Ardin and DeForge said they were confident that the momentum would continue in favor of same-sex marriage this week, but they were nevertheless relieved when they learned the news from a reporter Friday morning. They’re hopeful that as the movement continues, it will help other gays and lesbians to feel safe and comfortable coming out of the closet.
“I’m thinking this is not just for me,” Ardin said. “I just want everyone to know this is OK. I’m just a normal, everyday person, and it’s OK to be who you are.”
“It’s changing, the whole U.S. is changing now,” said DeForge. “And it should.”
Shultz, of the Upper Valley Rainbow Connection, and his husband Kris Shultz shared similar sentiments. They previously lived in Washington State, where they were recognized as domestic partners before the state adopted same-sex marriage.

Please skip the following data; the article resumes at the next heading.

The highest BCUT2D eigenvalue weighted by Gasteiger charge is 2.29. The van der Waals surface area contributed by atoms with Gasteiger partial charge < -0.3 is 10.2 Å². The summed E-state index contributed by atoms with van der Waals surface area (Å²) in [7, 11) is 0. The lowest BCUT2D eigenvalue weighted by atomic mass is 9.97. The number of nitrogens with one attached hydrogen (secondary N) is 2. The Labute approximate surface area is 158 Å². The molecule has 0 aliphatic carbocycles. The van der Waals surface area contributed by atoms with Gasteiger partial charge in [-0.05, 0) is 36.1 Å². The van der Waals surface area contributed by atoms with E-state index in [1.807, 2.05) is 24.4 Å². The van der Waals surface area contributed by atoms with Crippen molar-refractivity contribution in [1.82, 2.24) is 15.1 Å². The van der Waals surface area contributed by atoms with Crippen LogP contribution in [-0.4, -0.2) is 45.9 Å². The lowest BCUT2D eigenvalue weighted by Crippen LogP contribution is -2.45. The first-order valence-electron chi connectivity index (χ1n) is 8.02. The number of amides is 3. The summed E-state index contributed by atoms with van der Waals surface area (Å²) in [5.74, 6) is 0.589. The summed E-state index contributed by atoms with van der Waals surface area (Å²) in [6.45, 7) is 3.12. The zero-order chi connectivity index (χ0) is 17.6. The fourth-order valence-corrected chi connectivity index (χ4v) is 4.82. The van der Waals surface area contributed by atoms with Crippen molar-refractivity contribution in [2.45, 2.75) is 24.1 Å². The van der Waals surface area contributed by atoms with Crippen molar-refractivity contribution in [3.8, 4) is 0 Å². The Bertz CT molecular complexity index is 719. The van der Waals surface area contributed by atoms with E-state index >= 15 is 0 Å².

In deciding on Dartmouth College for graduate school, they said they limited their selection of possible schools to those in states where same-sex marriage is recognized. Once ready to move, they took special precautions on their cross-country trip here, including having a “power of attorney” document with them at all times.
The ruling, Kris Shultz said, “doesn’t magically fix everything,” and there is still a “fear of potential backlash,” including so-called bathroom bills targeting transgender people.
Groups opposed to same-sex marriage denounced the ruling on Friday, including New Hampshire-based Cornerstone Action, the legislative advocacy arm of a nonprofit public policy organization that says it’s “working to promote strong New Hampshire families.”